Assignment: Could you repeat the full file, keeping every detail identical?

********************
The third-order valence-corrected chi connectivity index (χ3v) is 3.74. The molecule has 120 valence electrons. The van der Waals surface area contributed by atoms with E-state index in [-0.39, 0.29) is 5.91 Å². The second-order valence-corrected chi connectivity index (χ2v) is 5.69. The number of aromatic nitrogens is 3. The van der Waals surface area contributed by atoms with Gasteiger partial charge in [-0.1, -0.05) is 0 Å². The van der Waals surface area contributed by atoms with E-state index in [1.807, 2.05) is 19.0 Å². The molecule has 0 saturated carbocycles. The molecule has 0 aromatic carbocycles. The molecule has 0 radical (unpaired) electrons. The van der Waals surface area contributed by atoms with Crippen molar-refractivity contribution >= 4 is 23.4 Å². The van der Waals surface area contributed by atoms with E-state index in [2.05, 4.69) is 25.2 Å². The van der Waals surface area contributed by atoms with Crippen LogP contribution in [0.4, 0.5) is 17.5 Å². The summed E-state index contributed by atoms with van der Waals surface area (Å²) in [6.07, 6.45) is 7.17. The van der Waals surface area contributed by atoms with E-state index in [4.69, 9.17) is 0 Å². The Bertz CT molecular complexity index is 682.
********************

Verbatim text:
The third-order valence-corrected chi connectivity index (χ3v) is 3.74. The molecule has 120 valence electrons. The van der Waals surface area contributed by atoms with E-state index in [-0.39, 0.29) is 5.91 Å². The second-order valence-corrected chi connectivity index (χ2v) is 5.69. The number of aromatic nitrogens is 3. The van der Waals surface area contributed by atoms with Gasteiger partial charge in [-0.1, -0.05) is 0 Å². The van der Waals surface area contributed by atoms with E-state index in [1.807, 2.05) is 19.0 Å². The molecule has 0 saturated carbocycles. The molecule has 0 aromatic carbocycles. The molecule has 0 radical (unpaired) electrons. The van der Waals surface area contributed by atoms with Crippen molar-refractivity contribution >= 4 is 23.4 Å². The van der Waals surface area contributed by atoms with E-state index in [2.05, 4.69) is 25.2 Å². The van der Waals surface area contributed by atoms with Crippen LogP contribution in [0.4, 0.5) is 17.5 Å². The summed E-state index contributed by atoms with van der Waals surface area (Å²) in [6.07, 6.45) is 7.17. The van der Waals surface area contributed by atoms with E-state index in [4.69, 9.17) is 0 Å². The Bertz CT molecular complexity index is 682.